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We’ve gathered the facts about Health Extension cat food. Read our unbiased review to find out if this brand is a good choice for your cat.
The We’re All About Cats Standard—Rating Health Extension on What Matters
We’ve analyzed Health Extension and graded it according to the We’re All About Cats standard, evaluating the brand on species-appropriateness, ingredient quality, product variety, price, customer experience, and recall history. Here’s how it rates in each of these six key areas.
- Species-Appropriateness – 5/10
- Ingredient Quality – 7/10
- Product Variety – 7/10
- Price – 9/10
- Customer Experience – 6/10
- Recall History – 10/10
Overall Score: 7.3/10
We give Health Extension cat food a 44 out of 60 rating or a B grade.
About Health Extension
The company behind Health Extension has been making pet food since 1963. Formerly known as Vets Choice, the brand took on a new name and identity in 2015.
As Health Extension, the brand focuses on natural and holistic pet food and promises to keep pets healthy through “super premium ingredients” and a “spectrum of beneficial nutrients in every tasty bite”.
In this article, you’ll get an in-depth look at Health Extension cat food, learning about everything from its safety reputation and ingredient quality to where it’s sold.
Sourcing And Manufacturing
Health Extension’s ingredients are sourced from around the world, including the United States, France, Canada, and New Zealand. None of their ingredients come from China.
If you want more details on ingredient sourcing, visit the Health Extension homepage, where you’ll find an interactive sourcing map.
Most Health Extension cat foods are made in the company’s United States facility, but a few of their canned formulas are manufactured in Thailand.
Has Health Extension Cat Food Been Recalled?
It doesn’t appear that Health Extension cat food has ever been subject to a recall.
What Kinds Of Cat Food Does Health Extension Offer?
Health Extension cat food comes in dry and wet varieties.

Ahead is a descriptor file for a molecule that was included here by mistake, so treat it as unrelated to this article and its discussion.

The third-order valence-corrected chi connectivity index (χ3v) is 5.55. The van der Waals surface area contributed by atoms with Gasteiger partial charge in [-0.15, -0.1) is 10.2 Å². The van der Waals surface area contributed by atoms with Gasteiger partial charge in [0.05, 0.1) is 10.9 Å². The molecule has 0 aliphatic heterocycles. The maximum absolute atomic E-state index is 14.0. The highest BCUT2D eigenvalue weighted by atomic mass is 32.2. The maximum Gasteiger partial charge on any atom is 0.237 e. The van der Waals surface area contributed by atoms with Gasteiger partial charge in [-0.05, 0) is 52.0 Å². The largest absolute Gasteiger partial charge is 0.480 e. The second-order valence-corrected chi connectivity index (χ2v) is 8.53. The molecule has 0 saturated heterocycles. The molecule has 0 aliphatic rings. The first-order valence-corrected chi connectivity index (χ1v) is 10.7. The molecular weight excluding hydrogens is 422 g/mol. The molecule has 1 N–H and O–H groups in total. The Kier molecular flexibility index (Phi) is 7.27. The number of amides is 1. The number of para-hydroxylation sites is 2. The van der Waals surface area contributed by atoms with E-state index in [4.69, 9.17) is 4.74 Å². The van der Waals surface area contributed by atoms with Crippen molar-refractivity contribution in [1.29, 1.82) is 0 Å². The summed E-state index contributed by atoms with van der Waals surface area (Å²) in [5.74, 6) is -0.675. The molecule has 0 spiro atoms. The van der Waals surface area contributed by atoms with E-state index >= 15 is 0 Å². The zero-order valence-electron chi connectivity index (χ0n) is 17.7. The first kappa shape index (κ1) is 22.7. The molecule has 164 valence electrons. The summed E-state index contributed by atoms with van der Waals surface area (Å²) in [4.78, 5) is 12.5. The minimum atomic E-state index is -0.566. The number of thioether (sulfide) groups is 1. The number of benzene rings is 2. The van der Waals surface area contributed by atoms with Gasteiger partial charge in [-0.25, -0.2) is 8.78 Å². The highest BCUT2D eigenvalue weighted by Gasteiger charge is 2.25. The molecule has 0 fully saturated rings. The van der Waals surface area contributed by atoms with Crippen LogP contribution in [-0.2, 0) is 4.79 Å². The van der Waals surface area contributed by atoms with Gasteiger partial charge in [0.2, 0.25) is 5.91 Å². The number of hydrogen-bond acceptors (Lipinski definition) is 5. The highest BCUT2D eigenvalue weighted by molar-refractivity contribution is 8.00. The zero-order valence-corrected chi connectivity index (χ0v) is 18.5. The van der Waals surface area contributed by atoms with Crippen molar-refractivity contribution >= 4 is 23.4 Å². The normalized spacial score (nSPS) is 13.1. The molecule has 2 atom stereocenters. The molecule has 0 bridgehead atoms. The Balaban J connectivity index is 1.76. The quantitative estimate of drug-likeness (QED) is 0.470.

While they’re all meat-based products, Health Extension foods lean towards the plant-heavy side. Most of them contain peas, grains, or other starchy plant ingredients.
Whether wet, canned, filled with rice, or grain-free, Health Extension foods are supplemented with nutraceuticals and supplements that purportedly support holistic wellbeing. These additives include probiotics, green tea extract, and organic apple cider vinegar.
Health Extension Cat Food – Top 3 Recipes Reviewed
|Product Name||Food Type||Price per Ounce||Our Grade|
|Health Extension Chicken & Brown Rice Recipe||Dry||$0.14||B-|
|Health Extension Grain-Free Turkey & Salmon Recipe||Dry||$0.12||B+|
|Health Extension Grain-Free Chicken & Pumpkin Recipe||Wet||$0.39||B+|
Chicken and chicken meal appear to be the primary protein sources in this dry cat food.
Let’s take a closer look at this popular Health Extension cat food recipe. As its name reveals, this is a dry product featuring chicken and brown rice as primary ingredients.
Analyzing the ingredient list reveals that the food contains a combination of chicken and chicken meal as the first two ingredients, but chicken isn’t the food’s only protein source. It also contains dried egg product and menhaden fish meal. All of these ingredients are nourishing choices for cats.
Just as chicken wasn’t the food’s only protein, brown rice isn’t its only carbohydrate source. The food also contains oatmeal along with a sprinkling of flaxseed, potatoes, and berries.
By containing both chicken fat and herring oil, the food manages to deliver plenty of omega-3 and omega-6 fatty acids in their most bioavailable form.
Like all Health Extension foods, the kibble gets a boost from a variety of supplemental ingredients. These ingredients contribute prebiotic fiber, probiotic bacteria, and antioxidants. In addition to nutraceuticals, the food contains synthetic vitamins, minerals, and amino acids—essentials that make each meal nutritionally complete.
Overall, this food has moderate protein content, moderate fat, and high carbohydrate content.
A few things set this kibble apart from the crowd, including the use of easy-to-digest protein sources, an emphasis on animal-sourced fat, the inclusion of probiotics, and Health Extension’s decision to skip synthetic colors, flavors, and harmful preservatives.
But it’s still kibble and not one of the best.